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Front Page » Top Stories » School Reorganization Due Later This Month New Superintendent Says

School Reorganization Due Later This Month New Superintendent Says

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Written by on January 17, 2002

By Sherri C. Ranta
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Year 2002 will bring a major reorganization of Miami-Dade County Public Schools, said interim Superintendent Merrett Stierheim, a veteran administrator credited with bringing order to a scandal-ridden, demoralized government in the late 1990s.

A new district organization chart for the nation’s fourth-largest school system is expected to be released late this month by Mr. Stierheim, who with a mandate from the school board brings a reputation for administrative savvy to a system that last year suffered a loss of public trust.

The plan would result in cutting in half the 13 or so positions with direct reporting responsibility to the superintendent, Mr. Stierheim said. Efficiency and accountability, he said, are the biggest factors determining the new organization.

"We’re putting business functions where they should be and in some cases recruiting from outside. We’d like to promote from within," Mr. Stierheim said, "but sometimes programs require special skills – for example, they need to be run like a business."

Mr. Stierheim came to the district in October 2001 as state officials were in the process of reducing funds to education, a move that resulted in an $81 million deficit in the district’s $4.1 billion budget. He succeeded Roger Cuevas.

A $7 million dip into the district’s contingency fund and budget cuts were proposed – positions went unfilled, overtime was curtailed and cell phones, beepers and cars were cut from the budget — to make up the shortfall.

The problem, Mr. Steirheim said, is almost solved. He said he awaits word from several unions regarding proposed two- to five-day mandatory unpaid leaves of absence this year for employees. The leaves are designed to save the district about $21 million.

What will the 2002-03 budget bring? Mr. Stierheim said that will depend on what the Florida Legislature decides in the next few months.

"If they decide to make further cuts in education, I think we’re facing layoffs, which we tried to avoid, and possibly programmatic cutbacks," he said.

"The primary mission of the school district is educating students. That takes place in the classroom for K-12. That’s the last thing we want to affect," Mr. Stierheim said. The district has about 360,000 children enrolled this school year.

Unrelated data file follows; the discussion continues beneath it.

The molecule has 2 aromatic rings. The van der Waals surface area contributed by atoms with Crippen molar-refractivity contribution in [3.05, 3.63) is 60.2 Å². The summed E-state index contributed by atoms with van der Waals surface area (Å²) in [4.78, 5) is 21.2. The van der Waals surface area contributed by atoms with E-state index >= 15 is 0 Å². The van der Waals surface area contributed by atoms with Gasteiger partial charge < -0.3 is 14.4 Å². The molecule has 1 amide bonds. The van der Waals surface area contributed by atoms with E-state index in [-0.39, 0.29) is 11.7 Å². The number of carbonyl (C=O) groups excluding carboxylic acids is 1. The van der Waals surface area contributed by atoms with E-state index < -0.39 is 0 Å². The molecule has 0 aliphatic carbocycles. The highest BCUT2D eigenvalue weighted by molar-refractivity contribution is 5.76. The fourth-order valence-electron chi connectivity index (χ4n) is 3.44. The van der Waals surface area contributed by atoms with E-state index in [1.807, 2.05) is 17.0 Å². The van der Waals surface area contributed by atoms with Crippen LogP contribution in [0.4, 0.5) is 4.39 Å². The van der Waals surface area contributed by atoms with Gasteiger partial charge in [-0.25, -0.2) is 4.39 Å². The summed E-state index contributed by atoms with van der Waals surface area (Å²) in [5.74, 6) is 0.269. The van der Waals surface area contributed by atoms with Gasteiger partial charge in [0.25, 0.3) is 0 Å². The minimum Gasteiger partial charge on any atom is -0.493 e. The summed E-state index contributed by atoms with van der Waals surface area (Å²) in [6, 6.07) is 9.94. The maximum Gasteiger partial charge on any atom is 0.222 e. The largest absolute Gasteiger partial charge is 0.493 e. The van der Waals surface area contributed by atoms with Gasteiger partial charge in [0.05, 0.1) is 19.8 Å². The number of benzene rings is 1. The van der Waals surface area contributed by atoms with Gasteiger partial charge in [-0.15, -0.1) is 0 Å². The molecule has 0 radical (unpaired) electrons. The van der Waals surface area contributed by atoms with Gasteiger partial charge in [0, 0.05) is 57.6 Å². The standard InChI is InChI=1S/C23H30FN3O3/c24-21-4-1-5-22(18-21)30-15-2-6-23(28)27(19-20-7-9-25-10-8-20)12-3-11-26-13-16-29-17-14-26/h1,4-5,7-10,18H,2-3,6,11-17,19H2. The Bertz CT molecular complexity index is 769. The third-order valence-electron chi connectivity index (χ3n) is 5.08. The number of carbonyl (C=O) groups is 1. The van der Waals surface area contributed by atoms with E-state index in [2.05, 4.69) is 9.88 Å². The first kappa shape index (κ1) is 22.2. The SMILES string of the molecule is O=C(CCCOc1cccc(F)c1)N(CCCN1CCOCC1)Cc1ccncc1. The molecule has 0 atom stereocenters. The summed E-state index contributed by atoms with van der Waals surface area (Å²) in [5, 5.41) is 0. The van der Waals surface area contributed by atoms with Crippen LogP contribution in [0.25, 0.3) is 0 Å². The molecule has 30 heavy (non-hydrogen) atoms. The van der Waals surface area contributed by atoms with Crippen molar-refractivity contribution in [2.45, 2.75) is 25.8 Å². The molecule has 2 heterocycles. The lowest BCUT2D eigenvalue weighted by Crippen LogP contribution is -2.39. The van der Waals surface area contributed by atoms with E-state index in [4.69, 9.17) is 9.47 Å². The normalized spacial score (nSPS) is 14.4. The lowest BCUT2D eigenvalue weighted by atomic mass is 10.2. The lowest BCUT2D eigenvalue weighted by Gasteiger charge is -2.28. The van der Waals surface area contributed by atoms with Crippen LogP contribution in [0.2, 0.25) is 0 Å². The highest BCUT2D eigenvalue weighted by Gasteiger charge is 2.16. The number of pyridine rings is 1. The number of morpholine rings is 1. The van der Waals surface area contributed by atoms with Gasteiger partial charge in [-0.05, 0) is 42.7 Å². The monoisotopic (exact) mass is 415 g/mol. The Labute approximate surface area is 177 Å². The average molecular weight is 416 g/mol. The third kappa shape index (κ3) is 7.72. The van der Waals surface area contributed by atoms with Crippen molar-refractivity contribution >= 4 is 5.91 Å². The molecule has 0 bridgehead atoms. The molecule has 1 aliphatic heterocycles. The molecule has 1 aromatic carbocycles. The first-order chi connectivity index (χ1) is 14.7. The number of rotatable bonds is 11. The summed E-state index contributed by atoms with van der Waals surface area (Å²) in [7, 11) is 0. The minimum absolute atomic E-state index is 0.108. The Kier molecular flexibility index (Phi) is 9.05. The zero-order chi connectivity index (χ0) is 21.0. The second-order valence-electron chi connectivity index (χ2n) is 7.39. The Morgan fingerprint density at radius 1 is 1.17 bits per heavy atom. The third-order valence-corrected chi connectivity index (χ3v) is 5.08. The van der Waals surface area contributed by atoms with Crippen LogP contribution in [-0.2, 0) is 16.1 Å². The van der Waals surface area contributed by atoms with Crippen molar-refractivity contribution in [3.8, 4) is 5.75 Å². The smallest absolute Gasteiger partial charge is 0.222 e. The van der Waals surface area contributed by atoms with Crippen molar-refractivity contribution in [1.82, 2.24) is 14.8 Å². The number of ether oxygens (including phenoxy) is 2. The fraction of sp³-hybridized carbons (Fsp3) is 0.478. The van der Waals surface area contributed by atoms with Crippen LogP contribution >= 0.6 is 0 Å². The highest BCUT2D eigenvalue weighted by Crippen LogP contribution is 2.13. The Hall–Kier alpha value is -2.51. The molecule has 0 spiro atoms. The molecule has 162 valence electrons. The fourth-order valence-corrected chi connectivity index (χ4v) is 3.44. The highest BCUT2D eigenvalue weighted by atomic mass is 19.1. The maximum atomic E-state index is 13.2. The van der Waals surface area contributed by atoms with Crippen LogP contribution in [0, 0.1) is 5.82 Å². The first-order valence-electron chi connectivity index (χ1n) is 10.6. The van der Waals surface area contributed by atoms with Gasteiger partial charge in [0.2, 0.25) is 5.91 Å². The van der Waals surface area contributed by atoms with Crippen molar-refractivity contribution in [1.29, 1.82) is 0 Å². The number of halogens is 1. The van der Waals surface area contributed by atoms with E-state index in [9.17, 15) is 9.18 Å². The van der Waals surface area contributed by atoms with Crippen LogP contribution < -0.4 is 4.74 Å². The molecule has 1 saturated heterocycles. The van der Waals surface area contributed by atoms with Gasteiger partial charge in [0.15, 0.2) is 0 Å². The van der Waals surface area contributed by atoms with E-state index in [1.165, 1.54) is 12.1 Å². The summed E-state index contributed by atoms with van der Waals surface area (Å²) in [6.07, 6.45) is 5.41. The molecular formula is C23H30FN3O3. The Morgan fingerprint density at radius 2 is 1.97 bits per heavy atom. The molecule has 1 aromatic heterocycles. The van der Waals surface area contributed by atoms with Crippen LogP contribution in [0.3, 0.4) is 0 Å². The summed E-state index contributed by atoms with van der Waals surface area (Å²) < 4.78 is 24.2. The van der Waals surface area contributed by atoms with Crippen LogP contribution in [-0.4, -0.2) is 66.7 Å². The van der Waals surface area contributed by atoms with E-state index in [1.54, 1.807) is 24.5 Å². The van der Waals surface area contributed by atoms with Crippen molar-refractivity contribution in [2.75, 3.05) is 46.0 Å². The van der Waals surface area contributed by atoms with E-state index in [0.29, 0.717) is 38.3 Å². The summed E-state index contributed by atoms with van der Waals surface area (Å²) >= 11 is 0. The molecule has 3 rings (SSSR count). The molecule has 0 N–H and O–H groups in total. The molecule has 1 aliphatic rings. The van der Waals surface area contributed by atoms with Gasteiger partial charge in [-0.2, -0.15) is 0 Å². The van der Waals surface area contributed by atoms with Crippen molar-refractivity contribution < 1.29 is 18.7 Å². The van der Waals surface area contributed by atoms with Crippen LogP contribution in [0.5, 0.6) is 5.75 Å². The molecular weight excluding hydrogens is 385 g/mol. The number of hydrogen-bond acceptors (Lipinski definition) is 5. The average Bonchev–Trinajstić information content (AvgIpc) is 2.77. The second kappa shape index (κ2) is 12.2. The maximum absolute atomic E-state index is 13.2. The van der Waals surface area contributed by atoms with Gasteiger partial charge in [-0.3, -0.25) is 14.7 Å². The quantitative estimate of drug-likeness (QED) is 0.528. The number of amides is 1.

"Summer school is an added program, and if our backs are against the wall, in addition to layoffs, we may be forced to cut that. Several districts have already done that. This is offered as an example," he said.

Crowding is another challenge Miami-Dade County Public Schools face. The average classroom size is about 26, the superintendent said.

"The ultimate solution," Mr. Stierheim said, "is to go before the voters for bond issues to build facilities. But given, and I think everyone agrees, voter skepticism and lack of confidence, we have to build that confidence and public trust before I recommend we go to the voters for bond funds."

Hired as an interim superindent, Mr. Stierheim has a one-year contract with the board. The group recently halted a national search for a new superintendent, telling Mr. Stierheim they wanted to give him room to work.

"They unanimously tabled it. That surprised me. I didn’t want anyone to accuse me of dragging my feet on the search," he said.

Before going to the school district, Mr. Stierheim – after retiring from the county – was city manager for the new City of Miami Lakes. In addition to managing the county and City of Miami, he previously served as president and CEO of the Greater Miami Convention & Visitors Bureau.

This is the first time Mr. Stierheim has overseen a school district.

"Before my name surfaced, I was getting calls from the members of the school board asking me if I was interested – that was very encouraging. I ultimately put my name in the hat after Roger was gone," he said.

Mr. Stierheim said the school board has basically given him a mandate to reorganize and reform the district.

"People should remember, it was the school board who said they wanted a change. The board does deserve some recognition and credit for being the initiator and catalyst for change. I came in on a mandate to improve the administration of the school district – that’s called empowerment."

Operation of the school district, he said, "is not nearly as complex an operation as I thought it might be because it has only one mission, that is, the education of our children. There is no other mission, whereas the county (government of Miami-Dade) has multiple goals."

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